IDEA, EVENT, ARCHIVE
The Challenges of Performance-Based Art
for Theories and Practices of
Conservation, Collecting and Curating
in the context of the 5th SWISS CONGRESS FOR ART HISTORY, Zürich, 22–24 June 2022
Since the early 2000s, performance art has gained increasing relevance in the field of contemporary art. Major international institutions have opened departments or devoted projects to this art form, with some of them trying to establish criteria for how to integrate this genre into their permanent collections. Parallelly, a lively scholarly debate is developing around the challenges that ephemeral art forms pose to the practices and paradigms of conservation, collection and exhibition of visual art. What it brings to the forefront is an urgent need to redefine the very concept of ‘artwork’ as a precondition for our institutions to incorporate practices that seem to escape the traditional criteria of collectability. In the face of artistic works that do not possess a unique and constant material core but are necessarily transformed in the context of their reactivation or transcription, we need to ask: What are the most appropriate ontological models for describing and capturing performance-based artworks, and what are the consequences of these models on the museum’s mission to collect, preserve and mediate art and its history? The scope of these questions goes beyond the reach of performance art as a defined art genre. In its composite nature of score and performance, concept and realization, event and document, performance-based art represents what is indeed an exemplary case for many post-conceptual art practices. The organizers of this session invite art historians and theorists, conservators, registrars and curators to reflect on these issues, starting from performance art but not necessarily excluding other strands of ‘two-part’ works, where score and activation become the phases of realization. Both historical-theoretical contributions and field reports by curators, artists or other professionals involved in the care of performance-based art are welcome.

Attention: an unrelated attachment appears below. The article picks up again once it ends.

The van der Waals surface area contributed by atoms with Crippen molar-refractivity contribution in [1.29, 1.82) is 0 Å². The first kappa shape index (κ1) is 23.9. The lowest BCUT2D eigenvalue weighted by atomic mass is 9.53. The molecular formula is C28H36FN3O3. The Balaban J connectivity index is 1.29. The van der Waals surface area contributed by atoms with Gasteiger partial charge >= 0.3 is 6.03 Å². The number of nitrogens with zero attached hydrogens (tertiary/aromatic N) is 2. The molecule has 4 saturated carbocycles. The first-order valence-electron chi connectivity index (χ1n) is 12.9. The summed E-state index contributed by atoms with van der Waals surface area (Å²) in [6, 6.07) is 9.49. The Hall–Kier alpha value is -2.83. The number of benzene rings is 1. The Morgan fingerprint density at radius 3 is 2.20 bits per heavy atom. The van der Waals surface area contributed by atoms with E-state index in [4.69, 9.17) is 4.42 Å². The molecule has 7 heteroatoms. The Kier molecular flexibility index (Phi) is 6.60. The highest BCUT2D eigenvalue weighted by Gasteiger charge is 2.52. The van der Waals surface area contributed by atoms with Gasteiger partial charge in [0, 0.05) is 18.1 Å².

Possible topics include but are not limited to:
redefinitions of the concept of ‘artwork’ in relation to performance-based and post-conceptual art practices;
challenges of conserving performances and other ‘ephemeral’ artworks;
strategies for and practices of documenting performance-based art;
policies for collecting performance-based and other ‘ephemeral’ art forms;
curatorial approaches to the exhibition of performance art;
transformations of the museum and its mission in relation to post-conceptual and performance art practices;
roles of actors and agencies involved in the unfolding and care of performance art in museums and art institutions.
We welcome contributions in German, English, French, and Italian, in the hope of assembling multilingual sessions that reflect the topical and institutional diversity of the field and foster young academics.